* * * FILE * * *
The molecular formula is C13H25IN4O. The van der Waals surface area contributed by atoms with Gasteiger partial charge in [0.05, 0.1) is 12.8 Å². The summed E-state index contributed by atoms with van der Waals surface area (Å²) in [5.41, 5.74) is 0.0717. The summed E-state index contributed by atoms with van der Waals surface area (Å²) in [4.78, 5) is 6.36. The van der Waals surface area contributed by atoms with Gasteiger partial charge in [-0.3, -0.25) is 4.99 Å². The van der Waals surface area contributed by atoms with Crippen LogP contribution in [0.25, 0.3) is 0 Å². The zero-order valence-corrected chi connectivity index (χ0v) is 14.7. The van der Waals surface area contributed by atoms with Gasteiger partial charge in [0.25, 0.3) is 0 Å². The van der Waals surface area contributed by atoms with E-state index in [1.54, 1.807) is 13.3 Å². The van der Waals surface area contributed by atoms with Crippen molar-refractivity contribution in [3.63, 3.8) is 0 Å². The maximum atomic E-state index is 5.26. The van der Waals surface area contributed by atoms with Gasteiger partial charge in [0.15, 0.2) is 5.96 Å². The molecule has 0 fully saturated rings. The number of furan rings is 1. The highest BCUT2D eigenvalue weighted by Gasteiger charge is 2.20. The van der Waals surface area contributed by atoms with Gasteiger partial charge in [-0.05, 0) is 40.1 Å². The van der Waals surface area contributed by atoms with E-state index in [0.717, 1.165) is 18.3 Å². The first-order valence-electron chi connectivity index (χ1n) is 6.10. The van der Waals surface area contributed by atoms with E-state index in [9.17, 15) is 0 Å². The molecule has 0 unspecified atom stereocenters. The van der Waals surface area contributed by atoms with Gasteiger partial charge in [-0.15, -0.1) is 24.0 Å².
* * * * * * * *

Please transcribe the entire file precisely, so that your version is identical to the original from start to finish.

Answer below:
The molecular formula is C13H25IN4O. The van der Waals surface area contributed by atoms with Gasteiger partial charge in [0.05, 0.1) is 12.8 Å². The summed E-state index contributed by atoms with van der Waals surface area (Å²) in [5.41, 5.74) is 0.0717. The summed E-state index contributed by atoms with van der Waals surface area (Å²) in [4.78, 5) is 6.36. The van der Waals surface area contributed by atoms with Gasteiger partial charge in [-0.3, -0.25) is 4.99 Å². The van der Waals surface area contributed by atoms with Crippen LogP contribution in [0.25, 0.3) is 0 Å². The zero-order valence-corrected chi connectivity index (χ0v) is 14.7. The van der Waals surface area contributed by atoms with Gasteiger partial charge in [0.25, 0.3) is 0 Å². The van der Waals surface area contributed by atoms with E-state index in [1.54, 1.807) is 13.3 Å². The van der Waals surface area contributed by atoms with Crippen molar-refractivity contribution in [3.63, 3.8) is 0 Å². The maximum atomic E-state index is 5.26. The van der Waals surface area contributed by atoms with Gasteiger partial charge in [0.15, 0.2) is 5.96 Å². The molecule has 0 fully saturated rings. The number of furan rings is 1. The highest BCUT2D eigenvalue weighted by Gasteiger charge is 2.20. The van der Waals surface area contributed by atoms with Gasteiger partial charge in [-0.05, 0) is 40.1 Å². The van der Waals surface area contributed by atoms with E-state index in [0.717, 1.165) is 18.3 Å². The first-order valence-electron chi connectivity index (χ1n) is 6.10. The van der Waals surface area contributed by atoms with E-state index in [9.17, 15) is 0 Å². The molecule has 0 unspecified atom stereocenters. The van der Waals surface area contributed by atoms with Gasteiger partial charge in [-0.15, -0.1) is 24.0 Å².